This section of the book is from the "Household Companion: The Family Doctor" book
Acute disease is apt to alter this more than that which is chronic; but it is often changed in both. An anxious or distressed expression giving way to serenity is always a good sign, unless it be the result of mortification or palsy coming on.
Great anxiety is seen especially in organic diseases of the heart, and in acute disorders of the abdomen, as well as in melancholy.
TERROR belongs habitually to delirium tremens, also called mania-a-potu, or the horrors.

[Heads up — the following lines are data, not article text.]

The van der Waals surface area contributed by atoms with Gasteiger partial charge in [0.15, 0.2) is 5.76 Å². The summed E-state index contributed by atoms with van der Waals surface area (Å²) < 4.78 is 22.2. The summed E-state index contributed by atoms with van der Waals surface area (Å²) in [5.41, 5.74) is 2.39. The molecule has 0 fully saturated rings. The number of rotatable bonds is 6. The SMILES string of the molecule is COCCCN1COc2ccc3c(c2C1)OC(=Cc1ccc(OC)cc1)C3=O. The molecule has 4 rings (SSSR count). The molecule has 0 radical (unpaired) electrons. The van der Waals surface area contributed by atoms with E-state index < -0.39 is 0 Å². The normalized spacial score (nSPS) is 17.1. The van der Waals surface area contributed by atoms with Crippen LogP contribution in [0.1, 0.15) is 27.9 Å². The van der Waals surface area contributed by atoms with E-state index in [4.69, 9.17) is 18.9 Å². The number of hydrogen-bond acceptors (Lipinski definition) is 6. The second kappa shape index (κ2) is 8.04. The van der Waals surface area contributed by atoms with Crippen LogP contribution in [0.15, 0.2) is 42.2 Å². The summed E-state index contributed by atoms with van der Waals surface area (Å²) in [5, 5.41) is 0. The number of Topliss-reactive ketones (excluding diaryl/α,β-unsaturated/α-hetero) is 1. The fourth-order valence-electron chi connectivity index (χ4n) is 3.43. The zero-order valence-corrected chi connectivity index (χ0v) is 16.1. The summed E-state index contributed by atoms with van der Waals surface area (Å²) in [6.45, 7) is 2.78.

Rage is now and then seen in insanity, and in some, not all, cases of hydrophobia.
Insane persons, although not always very peculiar in countenance, have mostly an expression by which their derangement can be recognized by those accustomed to observing it.
Collapse, that is, extreme prostration, as from the shock of a railroad accident, an attack of cholera, or the dying state from any cause, has its own characteristic expression, more easily understood when seen than described. Shrunken cheeks, pale or livid, with mouth drawn down at the corners, and white, glassy eyes; these with clammy coldness to the touch, gasping respiration, and a thready or absent pulse at the wrist, mark this condition.